By Cheryl Y. Marcum
The Center for Mission Innovation at the General Board of Global Ministries launched the innovative EarthKeepers program in 2016. It nurtures and equips United Methodists, who discern a call from God to a vocation of caring for God’s creation, to lead projects to change our way of being in the world, one community at a time.
As a member of Stockton UMC, I attended the six-day EarthKeepers training in August 2017; at Mount Sequoyah Retreat and Conference Center, Fayetteville, Arkansas. Through prayerful discernment, each EarthKeeper-in-training chooses and designs a creation care project as a follow-up application to her or his week of training and commits 10 hours per month to accomplish the project.
My class of 17 EarthKeepers, including nine clergy, was commissioned January 22, 2018, in a live-streamed e-commissioning service. The commissioned EarthKeepers briefly described their wide ranging, diverse projects, including: establishing community farms to strengthen food security (Arizona and Oklahoma); launching a conference creation care ministry (Georgia); designing and building a low-emission church building (Wisconsin); authoring a book on African-American nature spirituality (Pennsylvania).
Marcum’s project, southwest Missouri climate crisis campaign, extends God’s call on her heart to speak boldly and act decisively to disrupt our global climate crisis based on this scriptural premise. God made us in God’s image and dedicated us, human beings, to care for — to help renew — his “good” creation (Genesis 1:26-31; 2:15). God requires us to do justice, love kindness and walk humbly with our God (Micah 6:8). Our faith and actions work together; our actions make our faith complete (James 2:22). Jesus instructed us to let our light shine before others, so they will see our good actions and praise God (Matthew 5:16). Yet, how many United Methodists act decisively to reduce carbon dioxide emissions? How many United Methodist churches in our Missouri Conference present themselves to their community as God’s stewards for renewing his good creation as disciples committed to climate justice?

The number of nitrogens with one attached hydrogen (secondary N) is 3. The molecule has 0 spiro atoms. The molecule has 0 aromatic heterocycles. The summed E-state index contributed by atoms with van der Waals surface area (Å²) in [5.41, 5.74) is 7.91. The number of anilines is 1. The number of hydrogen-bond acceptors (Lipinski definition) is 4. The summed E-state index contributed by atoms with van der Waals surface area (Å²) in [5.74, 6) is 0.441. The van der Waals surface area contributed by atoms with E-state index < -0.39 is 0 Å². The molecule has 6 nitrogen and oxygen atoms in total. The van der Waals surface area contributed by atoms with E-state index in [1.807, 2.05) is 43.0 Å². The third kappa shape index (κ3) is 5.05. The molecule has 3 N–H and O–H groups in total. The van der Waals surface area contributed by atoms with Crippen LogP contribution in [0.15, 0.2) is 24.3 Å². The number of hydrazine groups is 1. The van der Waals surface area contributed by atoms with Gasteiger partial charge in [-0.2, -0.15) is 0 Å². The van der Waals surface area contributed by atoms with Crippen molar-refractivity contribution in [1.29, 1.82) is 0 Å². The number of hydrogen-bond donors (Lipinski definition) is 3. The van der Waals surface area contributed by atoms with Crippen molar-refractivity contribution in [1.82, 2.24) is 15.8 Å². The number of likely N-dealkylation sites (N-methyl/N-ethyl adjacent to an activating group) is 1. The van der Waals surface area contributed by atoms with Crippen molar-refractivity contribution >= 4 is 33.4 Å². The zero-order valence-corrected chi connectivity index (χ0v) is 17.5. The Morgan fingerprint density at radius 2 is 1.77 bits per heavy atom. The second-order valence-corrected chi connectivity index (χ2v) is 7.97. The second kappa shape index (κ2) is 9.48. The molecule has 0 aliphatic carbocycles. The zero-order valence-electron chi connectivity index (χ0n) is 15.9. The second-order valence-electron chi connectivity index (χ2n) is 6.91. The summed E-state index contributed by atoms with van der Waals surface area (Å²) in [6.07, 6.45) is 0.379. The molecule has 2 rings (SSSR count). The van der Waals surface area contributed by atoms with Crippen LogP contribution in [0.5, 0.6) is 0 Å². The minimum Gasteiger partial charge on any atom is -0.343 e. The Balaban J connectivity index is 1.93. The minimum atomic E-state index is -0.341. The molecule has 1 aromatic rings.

My EarthKeeper project goals focus on the Southwest District:
Share my personal climate crisis witness with people in 10 churches in my district.
Each of 10 churches in my district enacts one new ongoing climate action by December 31, 2018.
A climate action is any ongoing church behavioral change that reduces carbon dioxide emissions — that transforms culturally acceptable, environmentally irresponsible choices into creation-respecting choices.
Marcum leads the creation care ministry at Stockton United Methodist Church. She led climate justice studies at the 2016-2017 United Methodist Women’s Mission u. She led climate justice issue forums at the 2018 United Methodist Women’s Legislative Training Event. She serves as Stockton Solar Gardener, leading the city mayor’s initiative to bring local, affordable solar energy to all categories of energy consumers in Stockton, currently not allowed by Missouri utility statutes.
She lives with her husband Mitch Ross, Southwest District lay leader, in a “net-zero” energy PLUS home in rural Cedar County. Their solar system generates enough clean energy to power their energy efficient, passive solar, all-electric home over the course of a year PLUS power her Chevy Volt, their electric farm cart and heat their passive solar guinea house during frigid weather. For climate crisis action resources, contact her at firstname.lastname@example.org or (417) 955-2885.